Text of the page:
Leeboís quote from chem geek gets me closer to where I really want to go. Iíd like to understand what my total chemical usage (TA up, pH down, etc.) and cost for a 3.5 month season would be using trichlor pucks and sodium hypochlorite liquid. It seems that liquid chlorine is a pretty clean option, but it has some inconveniences associated with it. I understand the downside imposed by trichlor regarding CYA. But every year when I close the pool for winter I draw down the water level by at least 16Ē, probably more like 18Ē. I calculate that a 16Ē draw down equates to 6435 gallons or 29% of our 22,500 gallon pool. The Pool Calculator says that would take CYA from 55 to 40 ppm. I still probably end up with increasing CYA for a one year period. But maybe I use liquid chlorine one year and trichlor pucks the next. I guess I need to keep careful track of my chlorine usage since thatís the starting point for understanding this.

    This pool is equipped with a mineral sanitizer, a Nature 2 G unit. As I recall itís a copper/silver ion system. Do these things really work? Can I really safely run at significantly reduced chlorine levels?

    And speaking of CYA levels, is there a reliable test? Last year I brought water samples to two different pool places one day apart. One said our CYA was 30 ppm, the other said 92 ppm. Thatís really helpful. The test thatís part of my Talylor kit also seems a bit hokey. As I recall you pour a cloudy liquid solution into a test tube until a black target at the bottom of the tube disappears.

    Thanks again to who all have responded to my questions!
    40 year old, 16,000g, plaster, in ground pool with 150gpm cartridge filter and 1.5hp pump.

  11. Back To Top    #11
    BoDarville's Avatar
    Join Date
    Jun 2012
    Location
    DFW, Texas
    Posts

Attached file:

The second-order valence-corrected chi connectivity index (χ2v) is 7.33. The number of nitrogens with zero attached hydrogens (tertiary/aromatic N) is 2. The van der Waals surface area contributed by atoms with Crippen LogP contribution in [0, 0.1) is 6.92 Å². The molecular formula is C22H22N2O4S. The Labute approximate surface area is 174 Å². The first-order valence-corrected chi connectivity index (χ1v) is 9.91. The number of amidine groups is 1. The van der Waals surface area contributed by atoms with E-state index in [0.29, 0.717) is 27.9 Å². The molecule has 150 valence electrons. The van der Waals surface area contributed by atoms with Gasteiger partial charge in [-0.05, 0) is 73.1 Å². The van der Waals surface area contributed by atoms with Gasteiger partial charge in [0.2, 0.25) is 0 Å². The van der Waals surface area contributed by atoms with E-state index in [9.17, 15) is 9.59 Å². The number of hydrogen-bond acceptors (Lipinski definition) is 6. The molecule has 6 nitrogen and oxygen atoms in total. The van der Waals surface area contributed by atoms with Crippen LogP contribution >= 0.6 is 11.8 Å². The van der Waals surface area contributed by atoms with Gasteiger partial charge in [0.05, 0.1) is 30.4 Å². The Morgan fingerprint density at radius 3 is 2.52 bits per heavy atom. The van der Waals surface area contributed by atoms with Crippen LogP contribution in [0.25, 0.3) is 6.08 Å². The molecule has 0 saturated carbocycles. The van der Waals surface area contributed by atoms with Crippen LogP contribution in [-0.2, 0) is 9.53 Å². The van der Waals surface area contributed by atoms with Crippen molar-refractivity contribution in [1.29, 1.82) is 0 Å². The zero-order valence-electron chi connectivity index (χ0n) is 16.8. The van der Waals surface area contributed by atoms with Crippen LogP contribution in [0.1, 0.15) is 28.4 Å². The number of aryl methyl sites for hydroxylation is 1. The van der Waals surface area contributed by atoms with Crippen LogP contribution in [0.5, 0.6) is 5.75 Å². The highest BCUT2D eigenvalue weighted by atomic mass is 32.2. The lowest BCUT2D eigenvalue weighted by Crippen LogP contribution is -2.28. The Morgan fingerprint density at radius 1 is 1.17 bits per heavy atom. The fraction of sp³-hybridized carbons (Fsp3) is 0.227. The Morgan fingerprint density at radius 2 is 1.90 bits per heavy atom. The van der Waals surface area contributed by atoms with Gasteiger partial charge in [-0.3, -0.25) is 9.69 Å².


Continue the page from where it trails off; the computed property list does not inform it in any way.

3,840

    Re: Constantly Adding Balance Chemicals--Is This Normal?

    Quote Originally Posted by BikerBill
    And speaking of CYA levels, is there a reliable test? Last year I brought water samples to two different pool places one day apart. One said our CYA was 30 ppm, the other said 92 ppm.
    A classic example of why you should trust your test results over the pool store's. I have had similar experiences in the past before I learned this.

    The CYA test that comes with any of the recommended kits are the most accurate available to the residential pool owner short of access to professional lab equipment. However, it is one of the more subjective tests and one that is dependent on proper lighting.
    Try following the directions here: http://www.troublefreepool.com/exten...ns-t25081.html - scroll about 1/2 way down the page until you reach the CYA - Cyanuric Acid section.

    When doing this test, I use a best "3 out of 5", meaning I pour the sample into the tube several times until I get 3 consistent readings. I record that reading.
    Gold Supporter, TFP Lifetime Supporter, 26,680 gal Plaster IGP 3.5 - 10' depth / Attached Waterfall Spa, Manually Chlorinated, Triton Sand Filter, 1.5 HP * 1.1 SF = 1.65 SFHP 1-speed Pentair WhisperFlo WF-26 Pump, 400K BTU NG Teledyne Laars Series One Heater, Polaris 360, Test Kit Comparison, Chlorine/CYA Chart, SLAMing Your Pool, OCLT
    A good test kit is an investment, not an expense.

  12. Back To Top    #12
    coffeegoddss's Avatar
    Join Date
    May 2012
    Location
    Minooka, IL
    Posts
    93

    Re: Constantly Adding Balance Chemicals--Is This Normal?

    Quote Originally Posted by BikerBill
    This pool is equipped with a mineral sanitizer, a Nature 2 G unit. As I recall itís a copper/silver ion system. Do these things really work? Can I really safely run at significantly reduced chlorine levels?
    I asked this earlier this year. And, based on last year's experience and the answers I've gotten here, I've decided that the Nature 2 is a waste of money. It really doesn't do anything but add metals to the water. I definately feel better about having a FC level of 5-7 KNOWING that my water is in balance, than hoping it's working at .5 or 1. We had more problems last year due to high CYA from pucks and low FC because of what we believed the Nature 2 was doing for us. I do still have ours hooked up - the zpak cartridge is nice for vacations!!
    AG, 10,400 gallons, filter cartridge, 2HP pump
    Coffeegoddss...bonafide thread killer!
    POOL SCHOOL...fortheloveofgawd, read POOL SCHOOL

Posting Permissions

  • You may not post new threads
  • You may not post replies
  • You may not post attachments
  • You may not edit your posts
  •